Well, I don't know whether we'll have that much fun. In fact, this will be the kind of straightforward post I almost never write. I apologize if it's long and dull, but I'm hoping you'll be kind enough to bear with me and offer me your suggestions. (Apologies also to those of you who aren't into this much gardening nitty-gritty. We will return to our regularly scheduled program on Sunday.) I'm still thinking through plans for the garden and beginning to put some of them in practice, but I thought I'd run them past you before I reach the point of no return so you can warn me if I'm doing something insane before I've actually done it.
The Conditions—earling morning to mid-day sun for four to six hours, depending on the location. The most open light is right in the center, with dappled shade along the periphery beneath the three small trees and full shade between the two largest bushes on the left. Seriously alkaline soil with fair drainage and no nutrients; mixed clay, sand, and decomposed granite. An average of eight inches of moisture per year. USDA hardiness zone 7, AHS heat zone 8.
- Interesting in all four seasons. I'll be out on the patio every weekend morning all winter, so I don't want too many of the kinds of perennials that fade away to nothing, or that look gorgeous for three weeks a year and then have nothing further to say for themselves.
- Not very thirsty. Plants that might look better with additional water, but that can survive on just rainfall are ideal.
- Friendly to wildlife and able to withstand the neighbors' cats.
- Easy to create and maintain. I'm really not saying the following because I want sympathy or anything—I really kind of don't—but because it's a critical factor that has to be taken into account. This year my CFS/ME has worsened; even just this summer I've lost about another 10% functionality. Literally the only fun, non-sedentary activities left in my life are occasional, vacation-day trips to the outdoors, and gardening. If the downward trend continues, they will have to go as well. I'm not planning on that happening, but because I love being out in the garden so much, I want to make sure that I can continue enjoying it no matter what. I'd like to set the stage for it to run itself a little more if need be without losing its general shape or fizzling altogether. With my current energy levels, any changes I make will be piecemeal—a few small things here and there. It will take me a couple of months to do what a healthy person can do in a weekend. All to say, the easier the better.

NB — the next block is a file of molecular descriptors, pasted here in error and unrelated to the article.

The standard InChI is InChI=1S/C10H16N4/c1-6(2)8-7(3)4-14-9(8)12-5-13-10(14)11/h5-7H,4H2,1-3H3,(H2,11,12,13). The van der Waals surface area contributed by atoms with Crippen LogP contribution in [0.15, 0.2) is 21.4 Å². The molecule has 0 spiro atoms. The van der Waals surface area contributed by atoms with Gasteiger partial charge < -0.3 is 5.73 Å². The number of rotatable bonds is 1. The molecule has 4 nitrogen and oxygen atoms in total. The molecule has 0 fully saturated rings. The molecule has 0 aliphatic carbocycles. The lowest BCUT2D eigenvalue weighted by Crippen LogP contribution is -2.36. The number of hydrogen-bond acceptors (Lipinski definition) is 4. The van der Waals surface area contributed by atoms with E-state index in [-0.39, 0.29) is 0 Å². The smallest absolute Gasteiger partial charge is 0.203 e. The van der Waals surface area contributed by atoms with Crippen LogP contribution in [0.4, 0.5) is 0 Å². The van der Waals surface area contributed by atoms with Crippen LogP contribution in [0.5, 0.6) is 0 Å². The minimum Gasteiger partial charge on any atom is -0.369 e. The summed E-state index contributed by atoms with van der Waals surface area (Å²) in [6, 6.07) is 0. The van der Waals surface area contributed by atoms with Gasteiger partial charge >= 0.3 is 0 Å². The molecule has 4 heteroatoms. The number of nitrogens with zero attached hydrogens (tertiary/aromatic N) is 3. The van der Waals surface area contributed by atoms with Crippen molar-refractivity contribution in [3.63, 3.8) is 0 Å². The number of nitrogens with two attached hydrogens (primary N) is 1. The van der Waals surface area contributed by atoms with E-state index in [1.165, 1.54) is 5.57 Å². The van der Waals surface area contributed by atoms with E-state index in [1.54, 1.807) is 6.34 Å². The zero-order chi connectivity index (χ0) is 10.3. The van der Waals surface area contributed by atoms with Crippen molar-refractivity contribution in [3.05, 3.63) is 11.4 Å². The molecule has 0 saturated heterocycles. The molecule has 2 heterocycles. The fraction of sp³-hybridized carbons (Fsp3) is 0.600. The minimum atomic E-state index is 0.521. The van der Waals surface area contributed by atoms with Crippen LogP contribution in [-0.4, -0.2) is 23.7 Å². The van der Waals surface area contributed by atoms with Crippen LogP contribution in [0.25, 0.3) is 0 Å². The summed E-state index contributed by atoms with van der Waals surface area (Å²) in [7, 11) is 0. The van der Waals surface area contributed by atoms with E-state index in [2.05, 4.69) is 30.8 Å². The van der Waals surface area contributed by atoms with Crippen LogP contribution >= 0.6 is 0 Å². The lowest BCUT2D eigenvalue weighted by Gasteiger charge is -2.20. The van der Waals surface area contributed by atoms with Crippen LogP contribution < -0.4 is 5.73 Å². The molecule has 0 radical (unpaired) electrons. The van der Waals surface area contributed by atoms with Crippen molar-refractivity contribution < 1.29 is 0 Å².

|There are actually two young sand cherries along the sides, growing slowly in part sun. I've unearthed the soaker hoses from the mulch so I know where to plant; I currently run them once a week but would like to cut that use at least in half.|
|A view the other direction, showing the general shape of the funkiest desert olive tree.|
The central bed will be more of a "bowl of sunshine" out in the open, with short-grass prairie type plants (also from seed). Blue grama grass will be the primary planting, with rough menodora, long-flowered gilly (an annual), and more flax, all of which are 12-18" tall (according to my books). (An experimental milkweed is already growing there, and as it's doing well, it may as well stay and make some more of itself.)
I do have vines planted, but they're still either in their sleeping or creeping years; hopefully next summer they'll begin to leap and cover the walls in earnest.
The Concerns—I'm hoping the prolific re-seeders will help the garden be more self-sustaining, but I might end up making too much work for myself with extra weeding. When sturdy, native, drought-tolerant, indestructible grasses with six-foot deep roots start coming up between the bricks in the path, I might really regret this. An alternative might be to continue planting a tapestry of groundcovers of different heights and textures. Also, what I'm hoping will be kind of an unbuttoned, easily natural look might just end up being a mess. Thoughts? Warning bells?
Blue grama grass (Bouteloua gracilis)
Sand lovegrass (Eragrostis trichodes) (This doesn't get to 5' in NM—the seed heads top out at more like 2', and they're all air.)
Silky threadgrass (Nassella tenuissima)
Angelita daisies (Hymenoxys acaulis)
Blue flax (Linum lewisii)
California poppy (Eschscholzia californica)
Long-flowered gilly (Ipomopsis longiflora)
Purple prairie clover (Dalea purpurea)
Rough menodora (Menodora scabra)
Scarlet globemallow (Sphaeralcea coccinea)
The Note of Thanks—
I really do appreciate your help on this.